Looming laws demanding homes install linked smoke and fire alarms were branded a shambles by Scottish Labour yesterday.
The party said Scots are about to be “blindsided” by laws they know nothing about and that financial support meant to help vulnerable Scots is “pitiful.”
It called for a campaign to raise awareness, clear advice and proper support before the law changes in February when homes will be expected to have interlinked alarms under legislation brought in after the Grenfell Tower tragedy in 2017.
Labour’s housing spokesperson Mark Griffin said only 800 people have had money from a £500,000 fund set up to help older people and the disabled in receipt of benefits with the installation costs. He said £261,000 has been spent so far and warned only 2,000 people will be helped by the support, compared to 60,000 households eligible for Pension Credit or Employment Support Allowance.
He said: “This pitiful offering from the SNP completely shortchanges homeowners.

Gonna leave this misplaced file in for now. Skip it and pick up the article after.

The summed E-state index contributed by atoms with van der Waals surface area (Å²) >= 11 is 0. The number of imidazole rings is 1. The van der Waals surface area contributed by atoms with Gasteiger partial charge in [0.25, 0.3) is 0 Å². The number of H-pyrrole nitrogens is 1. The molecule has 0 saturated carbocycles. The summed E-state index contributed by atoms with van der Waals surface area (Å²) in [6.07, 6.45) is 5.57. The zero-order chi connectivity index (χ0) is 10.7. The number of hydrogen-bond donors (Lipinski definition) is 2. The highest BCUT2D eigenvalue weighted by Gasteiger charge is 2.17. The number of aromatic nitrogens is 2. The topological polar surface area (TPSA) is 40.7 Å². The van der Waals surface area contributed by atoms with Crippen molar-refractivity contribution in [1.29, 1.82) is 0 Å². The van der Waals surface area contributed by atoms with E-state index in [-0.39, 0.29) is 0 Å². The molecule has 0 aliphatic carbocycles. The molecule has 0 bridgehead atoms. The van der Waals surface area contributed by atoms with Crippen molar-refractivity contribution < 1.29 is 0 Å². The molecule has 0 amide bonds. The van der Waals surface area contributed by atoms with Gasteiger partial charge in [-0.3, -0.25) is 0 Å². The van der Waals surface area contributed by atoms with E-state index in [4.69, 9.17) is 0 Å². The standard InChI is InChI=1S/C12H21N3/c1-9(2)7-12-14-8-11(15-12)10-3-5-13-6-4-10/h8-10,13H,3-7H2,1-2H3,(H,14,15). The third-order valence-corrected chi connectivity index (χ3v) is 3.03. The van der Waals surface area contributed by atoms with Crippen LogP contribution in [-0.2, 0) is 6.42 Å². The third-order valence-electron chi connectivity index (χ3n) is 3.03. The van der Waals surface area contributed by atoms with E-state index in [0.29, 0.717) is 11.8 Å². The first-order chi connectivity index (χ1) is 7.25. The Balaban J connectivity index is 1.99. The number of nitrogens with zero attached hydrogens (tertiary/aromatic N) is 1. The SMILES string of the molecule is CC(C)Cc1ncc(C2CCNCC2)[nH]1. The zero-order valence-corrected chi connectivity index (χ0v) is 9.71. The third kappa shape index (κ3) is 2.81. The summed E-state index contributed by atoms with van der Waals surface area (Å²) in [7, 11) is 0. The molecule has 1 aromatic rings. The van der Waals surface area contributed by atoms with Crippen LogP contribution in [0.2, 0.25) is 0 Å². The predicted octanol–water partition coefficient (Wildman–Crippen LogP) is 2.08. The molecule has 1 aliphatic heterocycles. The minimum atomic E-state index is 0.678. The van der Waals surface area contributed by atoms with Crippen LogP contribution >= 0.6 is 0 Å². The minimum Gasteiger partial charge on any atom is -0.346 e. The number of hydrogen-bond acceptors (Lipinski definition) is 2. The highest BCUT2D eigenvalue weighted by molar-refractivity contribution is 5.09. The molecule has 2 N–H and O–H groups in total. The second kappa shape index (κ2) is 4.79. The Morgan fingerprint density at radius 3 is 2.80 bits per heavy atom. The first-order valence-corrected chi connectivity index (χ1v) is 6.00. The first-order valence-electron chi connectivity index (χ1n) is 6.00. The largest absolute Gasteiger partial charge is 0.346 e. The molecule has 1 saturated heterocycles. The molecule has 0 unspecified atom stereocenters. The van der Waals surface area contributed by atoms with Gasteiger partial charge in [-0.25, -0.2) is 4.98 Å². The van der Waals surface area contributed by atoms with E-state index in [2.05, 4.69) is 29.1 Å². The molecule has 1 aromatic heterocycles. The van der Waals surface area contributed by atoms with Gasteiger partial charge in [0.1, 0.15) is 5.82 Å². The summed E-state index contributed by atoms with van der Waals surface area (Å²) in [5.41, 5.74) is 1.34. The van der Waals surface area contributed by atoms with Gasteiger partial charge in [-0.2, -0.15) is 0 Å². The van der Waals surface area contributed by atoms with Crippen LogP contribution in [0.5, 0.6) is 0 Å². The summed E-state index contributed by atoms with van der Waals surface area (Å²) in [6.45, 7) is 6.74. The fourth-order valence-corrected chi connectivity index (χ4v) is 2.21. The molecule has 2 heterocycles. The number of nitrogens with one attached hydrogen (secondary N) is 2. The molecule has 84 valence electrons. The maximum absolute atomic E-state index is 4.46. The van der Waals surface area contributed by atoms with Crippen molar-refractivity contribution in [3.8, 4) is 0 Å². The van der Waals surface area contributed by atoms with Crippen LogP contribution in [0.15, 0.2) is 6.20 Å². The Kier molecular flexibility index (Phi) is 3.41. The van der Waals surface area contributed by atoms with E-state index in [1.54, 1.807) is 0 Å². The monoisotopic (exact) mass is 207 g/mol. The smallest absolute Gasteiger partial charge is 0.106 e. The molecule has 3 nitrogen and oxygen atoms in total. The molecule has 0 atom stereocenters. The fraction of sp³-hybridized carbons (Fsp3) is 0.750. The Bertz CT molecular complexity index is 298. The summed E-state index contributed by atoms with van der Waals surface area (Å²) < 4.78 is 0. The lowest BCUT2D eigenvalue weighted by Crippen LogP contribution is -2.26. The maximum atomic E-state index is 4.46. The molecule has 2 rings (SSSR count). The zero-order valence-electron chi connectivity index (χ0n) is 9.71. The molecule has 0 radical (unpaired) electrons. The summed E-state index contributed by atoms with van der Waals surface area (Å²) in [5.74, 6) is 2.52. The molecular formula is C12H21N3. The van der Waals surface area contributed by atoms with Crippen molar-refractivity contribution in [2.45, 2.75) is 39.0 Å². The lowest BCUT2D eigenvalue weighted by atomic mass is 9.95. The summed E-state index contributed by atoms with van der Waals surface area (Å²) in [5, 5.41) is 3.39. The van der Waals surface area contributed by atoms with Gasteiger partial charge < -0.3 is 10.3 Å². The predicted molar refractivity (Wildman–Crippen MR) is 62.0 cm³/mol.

“The poorest households will be hit hardest by this shambles, but people across Scotland are going to be blindsided by laws they didn’t even know existed.
“The SNP are presiding over sheer chaos.
“We need an urgent awareness campaign, much clearer advice, and proper support to stop the poorest households being hammered by extortionate costs.”
An average three-bedroom house needs three smoke alarms, one heat alarm and one carbon monoxide detector. The alarms alone cost more than £200 but installation will cost far more. Homeowners risk invalidating their house insurance by not installing the alarms.
The Scottish Government said on top of the £500,000 to help disabled and older people, it had provided £1 million for the Scottish Fire and Rescue Service to install alarms in owner-occupied homes identified as being at highest risk. It has also made over £15 million of loan funding available for social landlords.
A spokesperson said: “These important new regulations were introduced to protect lives and property following the tragic Grenfell fire. Homeowners are generally responsible for paying for works to protect their property, but we know some may not be able to meet the cost of fitting these alarms.
“That is why we are providing £500,000 to help disabled and older people, on top of the £1m we have already provided to the Scottish Fire & Rescue Service to install alarms in owner-occupied homes identified as being at highest risk.
“The legislation provides flexibility for work to be completed within a reasonable period, taking into account individual circumstances.”
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